Taking the least of them first, one must assume that Mr. Bush has been living a lie most of his adult life, and that his evangelical faith is merely a pose to win votes- after all, his church does not condone treason and mass murder. Fair enough, we know all Republicans are evil, so that isn’t much of a stretch. Of course, we must also assume that Laura Bush is living a lie, too; were she really a fundamental Christian, she’d not have stayed with such a man. Again, fair enough; any good Democrat could look at the last two first ladies and see that if one of them would be willing to endure abuse and gross immorality to remain close to power, it would have to be Laura.

From there, it gets more problematical. We’d have to assume that Colin Powell was either complicit in the conspiracy, or so stupid he could easily be misled by President Bush. We’ll assume that he resigned because he found out, and didn’t have the moral courage to denounce Bush. Then there’s the CIA- they couldn’t be fooled by Bush because they were the ones with the information in the first place, so we’ll assume they were mesmerized by Bush’s intense personal charm, and so were willing to throw away their careers and sacred honor to assist in the fabrication. We’ll assume the same thing with Tony Blair, and that MI 5 was mesmerized in turn by Tony. The joint chiefs of staff must have been caught in the spell of Bush’s charms as well, to be willing to go to war without evidence. The days when the military would blindly obey a presidential order without checking it out themselves went out with Nuremberg and My Lai; the academies have required ethics courses and no longer accept “Ve vere chust followink orders”.

I guess the liberals were right. If “Bush lied; people died” is rational, I’m incapable of rational thought.

Wednesday, January 11, 2006

I call myself conservative and UU, but I don’t like either term, and wouldn't use them if I had anything better- but I don’t.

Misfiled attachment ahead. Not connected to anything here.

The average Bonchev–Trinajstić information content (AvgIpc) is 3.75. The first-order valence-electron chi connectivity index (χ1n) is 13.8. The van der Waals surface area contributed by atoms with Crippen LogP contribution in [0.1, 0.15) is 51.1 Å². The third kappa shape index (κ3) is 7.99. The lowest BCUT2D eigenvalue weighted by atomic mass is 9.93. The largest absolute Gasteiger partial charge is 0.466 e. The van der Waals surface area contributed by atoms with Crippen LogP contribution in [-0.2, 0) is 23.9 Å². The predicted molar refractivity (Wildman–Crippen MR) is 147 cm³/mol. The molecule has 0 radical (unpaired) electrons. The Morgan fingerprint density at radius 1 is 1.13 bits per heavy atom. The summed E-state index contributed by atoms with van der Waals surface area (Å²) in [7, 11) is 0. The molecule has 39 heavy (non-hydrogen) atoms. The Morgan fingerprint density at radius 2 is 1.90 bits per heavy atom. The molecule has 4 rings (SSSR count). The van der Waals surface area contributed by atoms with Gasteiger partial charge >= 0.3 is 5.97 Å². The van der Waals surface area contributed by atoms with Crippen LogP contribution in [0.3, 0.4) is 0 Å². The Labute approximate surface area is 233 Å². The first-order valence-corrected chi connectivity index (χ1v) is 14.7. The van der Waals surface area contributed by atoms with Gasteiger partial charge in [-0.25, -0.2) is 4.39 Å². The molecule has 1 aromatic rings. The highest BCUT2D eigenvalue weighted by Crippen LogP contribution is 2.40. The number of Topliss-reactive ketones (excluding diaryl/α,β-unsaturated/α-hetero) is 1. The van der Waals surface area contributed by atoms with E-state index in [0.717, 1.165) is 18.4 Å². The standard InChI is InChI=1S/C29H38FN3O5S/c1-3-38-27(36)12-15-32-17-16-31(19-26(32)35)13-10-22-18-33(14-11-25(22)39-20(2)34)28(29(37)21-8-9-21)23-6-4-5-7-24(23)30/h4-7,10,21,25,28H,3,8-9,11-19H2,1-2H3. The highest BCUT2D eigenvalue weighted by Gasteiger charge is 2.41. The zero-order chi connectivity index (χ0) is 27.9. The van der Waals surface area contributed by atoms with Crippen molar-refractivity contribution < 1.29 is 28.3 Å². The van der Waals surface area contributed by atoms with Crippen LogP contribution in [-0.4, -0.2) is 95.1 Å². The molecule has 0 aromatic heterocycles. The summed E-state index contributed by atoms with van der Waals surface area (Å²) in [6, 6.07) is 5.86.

The term “conservative” is the less accurate of the two, because the kind of society conservatives wish to conserve- modern, industrialized free market capitalism, with only enough government to keep the peace, provide a sound currency, and preserve the environment (yes, conservatives are environmentalists if you use the older term ’conservationist’- liberals seem to believe that conservatives do not breath air or drink water)- never truly existed. You can’t conserve what you never had in the first place- in the words of the Doobie Brothers, they’re “trying hard to recreate what had yet to be created”.

The term “UU” is better- the “PP”s, for example, sit well with me- but I tend to think of myself as a congregate of All Soul’s, Indianapolis, rather than as a UU. To say that most liberal schemes are poorly thought out is to praise them with faint damnation; but if you took the worst planks of the Wobblies and the Socialist Workers Party, the UUA could build a bridge to the 19th century with them. When they issue press releases saying that this is what UUs believe, I wince to realize that my friends know I’m UU.

But as I said, I haven’t any better terms to use, so use them I shall in this running commentary on life, the universe, and everything!